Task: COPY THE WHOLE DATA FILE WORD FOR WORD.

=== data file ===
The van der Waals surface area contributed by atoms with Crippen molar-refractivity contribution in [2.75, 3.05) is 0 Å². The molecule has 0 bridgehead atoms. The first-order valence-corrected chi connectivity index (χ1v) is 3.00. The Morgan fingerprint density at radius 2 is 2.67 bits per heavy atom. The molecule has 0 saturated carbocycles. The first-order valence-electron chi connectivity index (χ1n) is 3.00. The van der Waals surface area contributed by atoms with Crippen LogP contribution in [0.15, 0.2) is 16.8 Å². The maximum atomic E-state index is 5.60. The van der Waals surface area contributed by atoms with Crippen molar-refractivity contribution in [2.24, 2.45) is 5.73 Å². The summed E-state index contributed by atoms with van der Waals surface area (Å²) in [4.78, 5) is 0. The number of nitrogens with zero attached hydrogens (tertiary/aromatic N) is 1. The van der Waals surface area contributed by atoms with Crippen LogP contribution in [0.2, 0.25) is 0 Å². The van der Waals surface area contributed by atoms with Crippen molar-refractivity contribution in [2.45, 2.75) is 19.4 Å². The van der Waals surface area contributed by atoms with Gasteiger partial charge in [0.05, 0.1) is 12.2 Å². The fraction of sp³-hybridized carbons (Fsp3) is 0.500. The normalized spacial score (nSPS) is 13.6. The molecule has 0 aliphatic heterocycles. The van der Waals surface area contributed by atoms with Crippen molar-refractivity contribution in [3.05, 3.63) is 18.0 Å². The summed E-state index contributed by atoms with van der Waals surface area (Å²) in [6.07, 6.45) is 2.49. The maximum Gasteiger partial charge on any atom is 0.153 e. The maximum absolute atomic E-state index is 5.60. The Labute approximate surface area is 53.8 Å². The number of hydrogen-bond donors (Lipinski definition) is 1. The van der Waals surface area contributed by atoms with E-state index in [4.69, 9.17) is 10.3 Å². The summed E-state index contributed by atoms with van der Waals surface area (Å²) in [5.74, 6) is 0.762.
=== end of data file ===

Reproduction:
The van der Waals surface area contributed by atoms with Crippen molar-refractivity contribution in [2.75, 3.05) is 0 Å². The molecule has 0 bridgehead atoms. The first-order valence-corrected chi connectivity index (χ1v) is 3.00. The Morgan fingerprint density at radius 2 is 2.67 bits per heavy atom. The molecule has 0 saturated carbocycles. The first-order valence-electron chi connectivity index (χ1n) is 3.00. The van der Waals surface area contributed by atoms with Crippen LogP contribution in [0.15, 0.2) is 16.8 Å². The maximum atomic E-state index is 5.60. The van der Waals surface area contributed by atoms with Crippen molar-refractivity contribution in [2.24, 2.45) is 5.73 Å². The summed E-state index contributed by atoms with van der Waals surface area (Å²) in [4.78, 5) is 0. The number of nitrogens with zero attached hydrogens (tertiary/aromatic N) is 1. The van der Waals surface area contributed by atoms with Crippen LogP contribution in [0.2, 0.25) is 0 Å². The van der Waals surface area contributed by atoms with Crippen molar-refractivity contribution in [2.45, 2.75) is 19.4 Å². The van der Waals surface area contributed by atoms with Gasteiger partial charge in [0.05, 0.1) is 12.2 Å². The fraction of sp³-hybridized carbons (Fsp3) is 0.500. The normalized spacial score (nSPS) is 13.6. The molecule has 0 aliphatic heterocycles. The van der Waals surface area contributed by atoms with Crippen molar-refractivity contribution in [3.05, 3.63) is 18.0 Å². The summed E-state index contributed by atoms with van der Waals surface area (Å²) in [6.07, 6.45) is 2.49. The maximum Gasteiger partial charge on any atom is 0.153 e. The maximum absolute atomic E-state index is 5.60. The Labute approximate surface area is 53.8 Å². The number of hydrogen-bond donors (Lipinski definition) is 1. The van der Waals surface area contributed by atoms with E-state index in [4.69, 9.17) is 10.3 Å². The summed E-state index contributed by atoms with van der Waals surface area (Å²) in [5.74, 6) is 0.762.